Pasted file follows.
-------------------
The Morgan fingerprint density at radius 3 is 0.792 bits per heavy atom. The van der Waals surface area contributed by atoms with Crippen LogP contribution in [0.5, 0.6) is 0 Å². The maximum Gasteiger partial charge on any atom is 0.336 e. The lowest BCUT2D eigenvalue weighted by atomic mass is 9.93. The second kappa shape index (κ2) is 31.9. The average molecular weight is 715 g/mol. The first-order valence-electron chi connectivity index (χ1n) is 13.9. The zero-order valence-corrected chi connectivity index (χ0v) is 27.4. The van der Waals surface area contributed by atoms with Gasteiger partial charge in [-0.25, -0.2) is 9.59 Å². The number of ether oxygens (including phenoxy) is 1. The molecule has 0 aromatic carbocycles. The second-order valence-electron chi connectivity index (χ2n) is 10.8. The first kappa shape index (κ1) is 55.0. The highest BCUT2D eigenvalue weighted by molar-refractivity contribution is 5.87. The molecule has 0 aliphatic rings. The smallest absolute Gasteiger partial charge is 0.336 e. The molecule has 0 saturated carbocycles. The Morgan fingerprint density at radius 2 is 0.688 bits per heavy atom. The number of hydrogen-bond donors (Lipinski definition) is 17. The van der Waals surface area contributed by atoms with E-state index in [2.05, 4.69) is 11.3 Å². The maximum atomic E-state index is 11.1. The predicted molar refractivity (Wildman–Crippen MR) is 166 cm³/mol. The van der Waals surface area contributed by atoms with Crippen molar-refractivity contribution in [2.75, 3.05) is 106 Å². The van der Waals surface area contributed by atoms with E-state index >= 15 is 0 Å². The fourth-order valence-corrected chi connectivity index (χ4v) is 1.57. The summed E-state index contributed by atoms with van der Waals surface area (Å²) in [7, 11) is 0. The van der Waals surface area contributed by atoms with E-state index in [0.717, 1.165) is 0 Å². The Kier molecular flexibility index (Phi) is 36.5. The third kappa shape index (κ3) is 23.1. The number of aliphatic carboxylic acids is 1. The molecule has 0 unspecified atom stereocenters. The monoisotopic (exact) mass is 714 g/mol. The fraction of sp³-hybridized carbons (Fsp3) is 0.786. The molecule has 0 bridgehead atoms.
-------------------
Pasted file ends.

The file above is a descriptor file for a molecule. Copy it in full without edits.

The Morgan fingerprint density at radius 3 is 0.792 bits per heavy atom. The van der Waals surface area contributed by atoms with Crippen LogP contribution in [0.5, 0.6) is 0 Å². The maximum Gasteiger partial charge on any atom is 0.336 e. The lowest BCUT2D eigenvalue weighted by atomic mass is 9.93. The second kappa shape index (κ2) is 31.9. The average molecular weight is 715 g/mol. The first-order valence-electron chi connectivity index (χ1n) is 13.9. The zero-order valence-corrected chi connectivity index (χ0v) is 27.4. The van der Waals surface area contributed by atoms with Gasteiger partial charge in [-0.25, -0.2) is 9.59 Å². The number of ether oxygens (including phenoxy) is 1. The molecule has 0 aromatic carbocycles. The second-order valence-electron chi connectivity index (χ2n) is 10.8. The first kappa shape index (κ1) is 55.0. The highest BCUT2D eigenvalue weighted by molar-refractivity contribution is 5.87. The molecule has 0 aliphatic rings. The smallest absolute Gasteiger partial charge is 0.336 e. The molecule has 0 saturated carbocycles. The Morgan fingerprint density at radius 2 is 0.688 bits per heavy atom. The number of hydrogen-bond donors (Lipinski definition) is 17. The van der Waals surface area contributed by atoms with E-state index in [2.05, 4.69) is 11.3 Å². The maximum atomic E-state index is 11.1. The predicted molar refractivity (Wildman–Crippen MR) is 166 cm³/mol. The van der Waals surface area contributed by atoms with Crippen molar-refractivity contribution in [2.75, 3.05) is 106 Å². The van der Waals surface area contributed by atoms with E-state index >= 15 is 0 Å². The fourth-order valence-corrected chi connectivity index (χ4v) is 1.57. The summed E-state index contributed by atoms with van der Waals surface area (Å²) in [7, 11) is 0. The van der Waals surface area contributed by atoms with E-state index in [0.717, 1.165) is 0 Å². The Kier molecular flexibility index (Phi) is 36.5. The third kappa shape index (κ3) is 23.1. The number of aliphatic carboxylic acids is 1. The molecule has 0 unspecified atom stereocenters. The monoisotopic (exact) mass is 714 g/mol. The fraction of sp³-hybridized carbons (Fsp3) is 0.786. The molecule has 0 bridgehead atoms.